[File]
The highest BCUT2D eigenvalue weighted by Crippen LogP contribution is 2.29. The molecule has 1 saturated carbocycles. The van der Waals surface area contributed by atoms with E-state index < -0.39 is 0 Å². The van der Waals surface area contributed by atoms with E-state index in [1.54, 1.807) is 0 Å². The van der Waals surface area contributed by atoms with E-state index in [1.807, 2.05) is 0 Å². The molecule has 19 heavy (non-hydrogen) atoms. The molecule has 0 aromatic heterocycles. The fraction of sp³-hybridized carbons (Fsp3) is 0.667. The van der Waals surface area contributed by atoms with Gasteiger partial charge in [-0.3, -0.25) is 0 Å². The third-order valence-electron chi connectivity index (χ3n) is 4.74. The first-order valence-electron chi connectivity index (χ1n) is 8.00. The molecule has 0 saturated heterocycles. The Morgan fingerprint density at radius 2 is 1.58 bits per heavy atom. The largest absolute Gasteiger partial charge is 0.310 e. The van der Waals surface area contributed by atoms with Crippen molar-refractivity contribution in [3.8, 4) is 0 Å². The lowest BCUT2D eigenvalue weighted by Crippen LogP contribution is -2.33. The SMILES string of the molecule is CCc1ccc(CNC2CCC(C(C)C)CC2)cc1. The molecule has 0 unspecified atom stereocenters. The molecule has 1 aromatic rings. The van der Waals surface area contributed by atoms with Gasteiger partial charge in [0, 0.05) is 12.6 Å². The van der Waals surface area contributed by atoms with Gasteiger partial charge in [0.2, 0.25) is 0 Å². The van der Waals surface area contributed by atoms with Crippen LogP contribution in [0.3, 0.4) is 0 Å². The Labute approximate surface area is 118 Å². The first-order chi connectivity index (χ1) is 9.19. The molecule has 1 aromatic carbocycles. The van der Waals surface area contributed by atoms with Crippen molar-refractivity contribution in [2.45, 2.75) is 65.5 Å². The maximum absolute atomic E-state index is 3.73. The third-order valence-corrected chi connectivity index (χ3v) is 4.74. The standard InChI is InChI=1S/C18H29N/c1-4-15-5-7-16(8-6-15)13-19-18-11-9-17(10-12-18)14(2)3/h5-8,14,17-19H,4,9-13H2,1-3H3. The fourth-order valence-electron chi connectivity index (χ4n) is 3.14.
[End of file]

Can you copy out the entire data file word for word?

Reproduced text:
The highest BCUT2D eigenvalue weighted by Crippen LogP contribution is 2.29. The molecule has 1 saturated carbocycles. The van der Waals surface area contributed by atoms with E-state index < -0.39 is 0 Å². The van der Waals surface area contributed by atoms with E-state index in [1.54, 1.807) is 0 Å². The van der Waals surface area contributed by atoms with E-state index in [1.807, 2.05) is 0 Å². The molecule has 19 heavy (non-hydrogen) atoms. The molecule has 0 aromatic heterocycles. The fraction of sp³-hybridized carbons (Fsp3) is 0.667. The van der Waals surface area contributed by atoms with Gasteiger partial charge in [-0.3, -0.25) is 0 Å². The third-order valence-electron chi connectivity index (χ3n) is 4.74. The first-order valence-electron chi connectivity index (χ1n) is 8.00. The molecule has 0 saturated heterocycles. The Morgan fingerprint density at radius 2 is 1.58 bits per heavy atom. The largest absolute Gasteiger partial charge is 0.310 e. The van der Waals surface area contributed by atoms with Crippen molar-refractivity contribution in [3.8, 4) is 0 Å². The lowest BCUT2D eigenvalue weighted by Crippen LogP contribution is -2.33. The SMILES string of the molecule is CCc1ccc(CNC2CCC(C(C)C)CC2)cc1. The molecule has 0 unspecified atom stereocenters. The molecule has 1 aromatic rings. The van der Waals surface area contributed by atoms with Gasteiger partial charge in [0, 0.05) is 12.6 Å². The van der Waals surface area contributed by atoms with Gasteiger partial charge in [0.2, 0.25) is 0 Å². The van der Waals surface area contributed by atoms with Crippen LogP contribution in [0.3, 0.4) is 0 Å². The Labute approximate surface area is 118 Å². The first-order chi connectivity index (χ1) is 9.19. The molecule has 1 aromatic carbocycles. The van der Waals surface area contributed by atoms with Crippen molar-refractivity contribution in [2.45, 2.75) is 65.5 Å². The maximum absolute atomic E-state index is 3.73. The third-order valence-corrected chi connectivity index (χ3v) is 4.74. The standard InChI is InChI=1S/C18H29N/c1-4-15-5-7-16(8-6-15)13-19-18-11-9-17(10-12-18)14(2)3/h5-8,14,17-19H,4,9-13H2,1-3H3. The fourth-order valence-electron chi connectivity index (χ4n) is 3.14.